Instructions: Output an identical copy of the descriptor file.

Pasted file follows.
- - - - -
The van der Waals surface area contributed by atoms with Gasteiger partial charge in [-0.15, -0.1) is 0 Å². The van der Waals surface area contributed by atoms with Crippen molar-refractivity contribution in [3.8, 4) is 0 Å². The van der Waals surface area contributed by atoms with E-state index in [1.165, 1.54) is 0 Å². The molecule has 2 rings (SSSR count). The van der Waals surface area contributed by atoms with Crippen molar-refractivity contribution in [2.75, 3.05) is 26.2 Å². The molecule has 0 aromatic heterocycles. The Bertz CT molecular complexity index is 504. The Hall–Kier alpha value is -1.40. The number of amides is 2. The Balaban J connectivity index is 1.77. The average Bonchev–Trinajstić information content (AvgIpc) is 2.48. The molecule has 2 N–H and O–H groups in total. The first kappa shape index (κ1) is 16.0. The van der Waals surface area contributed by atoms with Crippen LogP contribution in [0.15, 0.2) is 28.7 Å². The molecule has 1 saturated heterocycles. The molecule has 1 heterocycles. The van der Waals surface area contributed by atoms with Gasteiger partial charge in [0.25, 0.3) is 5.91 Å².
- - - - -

The van der Waals surface area contributed by atoms with Gasteiger partial charge in [-0.15, -0.1) is 0 Å². The van der Waals surface area contributed by atoms with Crippen molar-refractivity contribution in [3.8, 4) is 0 Å². The van der Waals surface area contributed by atoms with E-state index in [1.165, 1.54) is 0 Å². The molecule has 2 rings (SSSR count). The van der Waals surface area contributed by atoms with Crippen molar-refractivity contribution in [2.75, 3.05) is 26.2 Å². The molecule has 0 aromatic heterocycles. The Bertz CT molecular complexity index is 504. The Hall–Kier alpha value is -1.40. The number of amides is 2. The Balaban J connectivity index is 1.77. The average Bonchev–Trinajstić information content (AvgIpc) is 2.48. The molecule has 2 N–H and O–H groups in total. The first kappa shape index (κ1) is 16.0. The van der Waals surface area contributed by atoms with Crippen LogP contribution in [0.15, 0.2) is 28.7 Å². The molecule has 1 saturated heterocycles. The molecule has 1 heterocycles. The van der Waals surface area contributed by atoms with Gasteiger partial charge in [0.25, 0.3) is 5.91 Å².